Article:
Help with new '62 Princeton Reissue rattle noise.

Discussion in 'Amp Tech Center' started by ladave, Jun 9, 2019.

  1. ladave

    ladave Tele-Holic

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    My new '62 Princeton Chris Stapleton Edition is making a noise. This was sold as new on Reverb but I'm pretty sure it was a store display due to the price sticker on it. It did however look new and including everything except the original box.

    Please listen to my video and let me know if you have any ideas. Thanks!



    It mostly only happens at one frequency.
    When it's making it, it is consistent.
    I move the amp it might go away and then show up again later.
    I took the back off to see if the tubes were tight. One of the small tubes was slightly easier to move around than the other.
    Also looked for loose screws.
    I also did consider that something else nearby is rattling and that does not appear to be the cause.
     
  2. hamerfan

    hamerfan TDPRI Member

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    Tube rattling? Get a second person with oven gloves who seize the tubes. If the noize stops, you got it. Then look for tube silencer / high temperature silicone rings on fleabay.
     
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  3. dan40

    dan40 Tele-Afflicted Silver Supporter

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    It's likely that one of the tubes got damaged during shipping. V1 is the first suspect. Try replacing v1 with another good tube and see if that helps. Try the other preamp positions if v1 does not work. Power tubes can also go microphonic but I would start at the preamp first.
     
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  4. ladave

    ladave Tele-Holic

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    Thank you hamerfan & dan40!

    I looped the offending note and tracked it down to one of the tubes. When I touch with screwdriver it goes away.

    It's one of the 6V6's.
     
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  5. flyswatter

    flyswatter Friend of Leo's

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    Besides the 6V6 itself, it could be rattle coming from a loose rivet or screw (whichever was used) on the tube socket. The fact that the rattle appears at certain frequency means that some part of the amp is vibrating at its resonant frequency. If it's the resonant frequency of the chassis, for instance, anything loose will rattle right along with it.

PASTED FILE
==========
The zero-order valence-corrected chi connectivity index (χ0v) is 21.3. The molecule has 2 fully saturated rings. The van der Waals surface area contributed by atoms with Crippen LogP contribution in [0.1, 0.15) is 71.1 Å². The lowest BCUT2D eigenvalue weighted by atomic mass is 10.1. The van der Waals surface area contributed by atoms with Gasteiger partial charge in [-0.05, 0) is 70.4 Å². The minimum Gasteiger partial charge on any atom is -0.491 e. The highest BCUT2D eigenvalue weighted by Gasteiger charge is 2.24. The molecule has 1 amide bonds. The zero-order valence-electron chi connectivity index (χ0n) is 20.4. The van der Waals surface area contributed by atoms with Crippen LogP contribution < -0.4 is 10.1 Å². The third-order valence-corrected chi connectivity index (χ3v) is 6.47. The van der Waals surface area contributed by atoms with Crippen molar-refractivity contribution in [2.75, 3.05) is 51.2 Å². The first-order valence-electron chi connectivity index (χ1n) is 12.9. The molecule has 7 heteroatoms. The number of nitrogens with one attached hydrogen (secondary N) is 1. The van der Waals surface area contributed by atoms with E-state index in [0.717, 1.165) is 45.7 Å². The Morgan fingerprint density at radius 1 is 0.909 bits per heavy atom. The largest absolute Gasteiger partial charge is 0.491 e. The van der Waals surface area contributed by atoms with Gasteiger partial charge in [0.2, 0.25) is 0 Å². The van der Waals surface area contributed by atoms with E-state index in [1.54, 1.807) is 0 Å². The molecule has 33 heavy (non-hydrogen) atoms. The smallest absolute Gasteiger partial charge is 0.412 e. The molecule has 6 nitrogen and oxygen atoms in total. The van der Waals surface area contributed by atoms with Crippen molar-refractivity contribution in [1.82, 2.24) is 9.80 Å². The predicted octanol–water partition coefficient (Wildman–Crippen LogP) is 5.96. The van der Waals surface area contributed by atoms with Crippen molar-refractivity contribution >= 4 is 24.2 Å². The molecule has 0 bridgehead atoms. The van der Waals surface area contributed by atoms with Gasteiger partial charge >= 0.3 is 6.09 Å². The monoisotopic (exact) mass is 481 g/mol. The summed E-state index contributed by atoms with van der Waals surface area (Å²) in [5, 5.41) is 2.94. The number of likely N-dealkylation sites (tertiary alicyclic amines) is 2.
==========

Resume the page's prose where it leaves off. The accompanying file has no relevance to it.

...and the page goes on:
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  6. dan40

    dan40 Tele-Afflicted Silver Supporter

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    If a new tube does not fix the issue, I would not open the amp because it may affect your warranty. Replacing a power tube will not void the warranty but you will need to replace it with a tube of matching idle current. If not you may end up with a tube that does not match the good one. The other option is a brand new matching pair and have them properly biased. You may want to contact the company you purchased it from and they may be able to send you a replacement tube of matching idle current.
     
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  7. fasteddie42

    fasteddie42 Tele-Holic

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    Uhhhh

    You should probably use a pencil or a chop stick for the I'm pokey poke stuff.
     
  8. ladave

    ladave Tele-Holic

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    Thanks Dan that's helpful information!

    Thanks Eddie, yes not very smart looking back.

    --

    After realizing it was the tube I waited for it to cool off and it seemed like it was not 100% in the socket...I was able to push it up a little. I'm hopeful because I played for about an hour last night and didn't hear anything.

    Also I probably should have researched a little more before posting, I had no idea this was an issue on combo amps.
     
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  9. Hatfield92

    Hatfield92 Tele-Meister

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    It appears you’ve got the problem solved. Congrats. How are you enjoying it otherwise?
     
  10. dan40

    dan40 Tele-Afflicted Silver Supporter

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    Microphonics can be an issue in combos, but thousands of them have been used on stages and bedrooms for many years without much of a problem. Hopefully you got yours sorted out and you will be good to go for many years.
     
  11. jimgchord

    jimgchord Tele-Holic

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    Careful with that pencil, graphite is a conductor.
     
  12. fasteddie42

    fasteddie42 Tele-Holic

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    My bad.

    Lets just go with chop sticks across the board.
     
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